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6 Risks of Medical Marijuana When Pregnant

Whether you expected it or not, finding out you're pregnant has likely brought on a laundry list of questions...
6 Risks of Medical Marijuana When Pregnant

"Can I really not eat sushi for 10 months?!"
"What kind of exercise can I do?"
"Is a glass of wine here and there okay for the baby?"

The reality is, your body is going through some major changes to be able to grow your pregnancy, and you may need to alter your lifestyle to meet its new needs.

Some women ask the question, "Can I use marijuana when pregnant?

While marijuana is legal in many states and sometimes even used by women to combat pregnancy nausea and pain, there are six risks to consider before continuing the use of medicinal or recreational marijuana while pregnant. 

1. Issues with Neurological Development

Studies show that babies born to women who have used marijuana during their pregnancies are more likely to have neurological development problems. Some babies born after prenatal use of marijuana show symptoms like slow responses to visual stimuli exaggerated trembling, or an unusually high-pitched cry.1  

2. Low Birth Weight

Another harmful effect of the use of marijuana during pregnancy includes physical developmental issues which can result in low birth weight and other neonatal complications.2

3. Can Cause Harm to the Woman During Pregnancy

In addition to having negative side effects on the health of the baby, using marijuana can also impact the health of the woman carrying the pregnancy. Studies show that marijuana can increase heart rate, decrease blood pressure, and cause dizziness, anemia, or confusion during pregnancy.

4. Impacts on Learning and Social Skills Later in Life

The use of marijuana can impact babies long after birth. Studies have linked the use of marijuana during pregnancy to long-lasting inabilities to focus, problem-solve, and behave normally in social settings later on in the child's life.3

5. Exposure to Chemicals

While marijuana is a plant, there are more than 400 active chemicals in some strands. When used by a pregnant woman, these chemicals can reach pregnancy through the placenta, leading to unnecessary and potentially harmful chemical exposure in utero.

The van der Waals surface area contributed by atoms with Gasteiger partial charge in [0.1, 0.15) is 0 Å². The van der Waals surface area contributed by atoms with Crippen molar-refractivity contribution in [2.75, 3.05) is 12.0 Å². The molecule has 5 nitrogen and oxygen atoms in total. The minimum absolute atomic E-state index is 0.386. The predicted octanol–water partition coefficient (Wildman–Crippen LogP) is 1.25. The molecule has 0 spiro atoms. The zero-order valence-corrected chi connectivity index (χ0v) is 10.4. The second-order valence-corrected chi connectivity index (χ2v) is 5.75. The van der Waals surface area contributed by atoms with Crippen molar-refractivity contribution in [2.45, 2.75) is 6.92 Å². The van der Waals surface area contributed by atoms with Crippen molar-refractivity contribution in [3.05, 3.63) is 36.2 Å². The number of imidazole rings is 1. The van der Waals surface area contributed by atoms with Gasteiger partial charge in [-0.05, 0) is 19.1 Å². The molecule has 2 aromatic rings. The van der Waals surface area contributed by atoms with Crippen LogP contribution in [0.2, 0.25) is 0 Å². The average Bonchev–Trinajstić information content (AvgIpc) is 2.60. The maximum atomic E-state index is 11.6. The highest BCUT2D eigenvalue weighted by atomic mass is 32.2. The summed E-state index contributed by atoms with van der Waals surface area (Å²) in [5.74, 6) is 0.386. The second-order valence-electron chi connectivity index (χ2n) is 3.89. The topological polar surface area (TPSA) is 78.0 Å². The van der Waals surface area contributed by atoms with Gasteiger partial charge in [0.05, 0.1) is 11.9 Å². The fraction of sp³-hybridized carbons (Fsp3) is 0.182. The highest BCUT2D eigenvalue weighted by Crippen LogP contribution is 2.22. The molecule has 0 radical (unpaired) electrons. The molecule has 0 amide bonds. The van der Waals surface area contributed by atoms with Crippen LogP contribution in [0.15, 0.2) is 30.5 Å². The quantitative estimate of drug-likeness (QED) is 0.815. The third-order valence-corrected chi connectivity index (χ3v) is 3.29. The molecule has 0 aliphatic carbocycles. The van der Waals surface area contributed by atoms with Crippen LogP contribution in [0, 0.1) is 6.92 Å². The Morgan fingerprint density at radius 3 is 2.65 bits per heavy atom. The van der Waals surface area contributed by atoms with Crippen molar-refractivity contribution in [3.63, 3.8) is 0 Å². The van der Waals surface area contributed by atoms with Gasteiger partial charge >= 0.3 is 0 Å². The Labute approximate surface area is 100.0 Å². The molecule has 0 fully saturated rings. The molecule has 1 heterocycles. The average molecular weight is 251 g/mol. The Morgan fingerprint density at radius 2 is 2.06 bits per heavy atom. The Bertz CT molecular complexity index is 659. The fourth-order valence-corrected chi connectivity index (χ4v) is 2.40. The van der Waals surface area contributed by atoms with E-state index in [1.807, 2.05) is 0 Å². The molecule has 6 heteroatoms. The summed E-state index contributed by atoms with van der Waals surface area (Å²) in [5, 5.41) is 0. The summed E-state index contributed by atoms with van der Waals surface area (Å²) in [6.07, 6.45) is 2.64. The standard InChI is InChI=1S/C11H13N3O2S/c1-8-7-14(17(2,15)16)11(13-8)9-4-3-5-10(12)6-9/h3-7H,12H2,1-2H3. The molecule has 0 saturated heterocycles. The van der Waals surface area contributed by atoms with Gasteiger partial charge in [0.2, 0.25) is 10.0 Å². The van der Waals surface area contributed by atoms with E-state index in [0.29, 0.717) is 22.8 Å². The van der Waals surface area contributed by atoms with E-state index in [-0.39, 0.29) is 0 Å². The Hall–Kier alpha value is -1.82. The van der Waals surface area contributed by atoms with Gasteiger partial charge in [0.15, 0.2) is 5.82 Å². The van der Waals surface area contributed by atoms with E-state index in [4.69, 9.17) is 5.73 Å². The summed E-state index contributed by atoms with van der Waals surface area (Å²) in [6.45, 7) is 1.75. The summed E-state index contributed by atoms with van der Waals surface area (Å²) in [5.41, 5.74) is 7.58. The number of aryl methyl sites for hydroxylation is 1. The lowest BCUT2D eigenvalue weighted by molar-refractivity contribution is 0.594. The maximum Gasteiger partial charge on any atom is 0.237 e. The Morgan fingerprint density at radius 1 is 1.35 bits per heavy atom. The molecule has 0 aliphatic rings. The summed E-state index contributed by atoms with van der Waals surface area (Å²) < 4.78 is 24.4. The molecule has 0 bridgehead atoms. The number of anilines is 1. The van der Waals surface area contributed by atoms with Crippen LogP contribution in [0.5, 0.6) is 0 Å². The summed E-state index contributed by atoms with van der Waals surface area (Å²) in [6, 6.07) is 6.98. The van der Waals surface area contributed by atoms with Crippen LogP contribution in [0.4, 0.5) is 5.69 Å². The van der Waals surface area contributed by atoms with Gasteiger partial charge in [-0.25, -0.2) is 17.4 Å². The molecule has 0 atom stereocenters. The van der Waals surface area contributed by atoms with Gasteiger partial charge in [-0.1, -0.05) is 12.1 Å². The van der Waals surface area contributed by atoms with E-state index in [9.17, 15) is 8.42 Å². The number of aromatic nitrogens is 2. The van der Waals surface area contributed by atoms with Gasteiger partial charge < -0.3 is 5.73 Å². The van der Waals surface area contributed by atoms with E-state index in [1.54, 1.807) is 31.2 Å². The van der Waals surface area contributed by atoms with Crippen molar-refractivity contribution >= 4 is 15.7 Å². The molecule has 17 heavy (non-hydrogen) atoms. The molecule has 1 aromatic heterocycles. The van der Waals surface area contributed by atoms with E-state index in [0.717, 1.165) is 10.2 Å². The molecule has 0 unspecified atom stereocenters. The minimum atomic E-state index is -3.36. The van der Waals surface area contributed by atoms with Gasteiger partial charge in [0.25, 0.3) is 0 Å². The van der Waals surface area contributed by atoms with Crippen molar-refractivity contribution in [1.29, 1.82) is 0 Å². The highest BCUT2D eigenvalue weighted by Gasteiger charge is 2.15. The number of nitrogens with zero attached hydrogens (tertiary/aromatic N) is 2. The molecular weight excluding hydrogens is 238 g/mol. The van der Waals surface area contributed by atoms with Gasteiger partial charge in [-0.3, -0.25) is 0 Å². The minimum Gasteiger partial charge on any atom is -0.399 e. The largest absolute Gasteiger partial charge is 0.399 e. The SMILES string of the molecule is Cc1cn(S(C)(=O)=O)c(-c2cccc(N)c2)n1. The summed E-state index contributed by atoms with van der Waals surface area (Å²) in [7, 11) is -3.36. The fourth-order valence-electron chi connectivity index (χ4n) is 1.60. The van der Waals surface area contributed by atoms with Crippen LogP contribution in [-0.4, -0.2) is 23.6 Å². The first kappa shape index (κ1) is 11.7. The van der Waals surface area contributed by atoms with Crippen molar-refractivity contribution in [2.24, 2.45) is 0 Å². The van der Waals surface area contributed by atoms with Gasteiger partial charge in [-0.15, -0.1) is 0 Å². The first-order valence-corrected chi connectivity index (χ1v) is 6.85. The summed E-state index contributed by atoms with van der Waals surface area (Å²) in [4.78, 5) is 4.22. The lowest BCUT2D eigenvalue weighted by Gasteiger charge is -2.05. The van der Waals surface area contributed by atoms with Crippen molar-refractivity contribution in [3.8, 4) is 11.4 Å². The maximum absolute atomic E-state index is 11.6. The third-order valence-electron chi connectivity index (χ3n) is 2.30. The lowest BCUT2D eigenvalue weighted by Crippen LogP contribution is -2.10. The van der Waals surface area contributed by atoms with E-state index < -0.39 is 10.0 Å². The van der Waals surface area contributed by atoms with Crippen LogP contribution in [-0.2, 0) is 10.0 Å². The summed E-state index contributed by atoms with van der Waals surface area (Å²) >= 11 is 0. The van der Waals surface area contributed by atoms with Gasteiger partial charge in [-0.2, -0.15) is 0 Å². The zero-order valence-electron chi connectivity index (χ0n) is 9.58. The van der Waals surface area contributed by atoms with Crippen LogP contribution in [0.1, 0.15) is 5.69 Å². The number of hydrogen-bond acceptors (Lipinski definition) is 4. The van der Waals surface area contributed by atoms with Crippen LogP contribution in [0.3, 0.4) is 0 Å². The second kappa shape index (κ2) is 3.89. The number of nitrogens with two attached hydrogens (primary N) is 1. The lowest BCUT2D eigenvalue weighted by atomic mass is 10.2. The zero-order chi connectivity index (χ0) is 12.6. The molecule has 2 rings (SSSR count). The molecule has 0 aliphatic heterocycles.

6. Increased Reliance on the Substance

Women who use marijuana before or during their pregnancy may develop a dependency on the drug. Recent studies revealed that 30% of individuals who use marijuana may develop a marijuana use disorder — meaning they may experience a dependency on the substance and go through withdrawals without use.4  Babies could then be exposed to THC through breastfeeding, which could have long-lasting negative impacts on their young, developing brains.

Pregnant and not sure what to do? We can help!

Finding out you're pregnant can bring about feelings of worry and anxiety. From wondering if you're ready to parent to knowing how to keep you and your baby healthy, there's a lot to navigate. Thankfully, you're not alone.

Here at the Open Arms Pregnancy Clinic, we provide women with free and confidential pregnancy testing, ultrasound, options counseling, and pregnancy classes so that you can move forward with confidence.


Photo by Ömürden Cengiz on Unsplash

  1. De Moraes Barros MC, Guinsburg R, Mitsuhiro S, Chalem E, Laranjeira RR. Neurobehavioral profile of healthy full-term newborn infants of adolescent mothers. Early Hum Dev. 2008;84(5):281-287. doi:10.1016/j.earlhumdev.2007.07.001
  2. Conner SN, et al. (2016). Maternal marijuana use and adverse neonatal outcomes: A systematic review and meta-analysis. Obstet Gynecol. 128(4): p. 713-23.
  3. Richardson GA, Ryan C, Willford J, Day NL, Goldschmidt L. Prenatal alcohol and marijuana exposure: effects on neuropsychological outcomes at 10 years. Neurotoxicol Teratol. 2002;24(3):309-320.
  4. Hasin DS, Saha TD, Kerridge BT, et al. Prevalence of Marijuana Use Disorders in the United States Between 2001-2002 and 2012-2013. JAMA Psychiatry. 2015;72(12):1235-1242. doi:10.1001/jamapsychiatry.2015.1858

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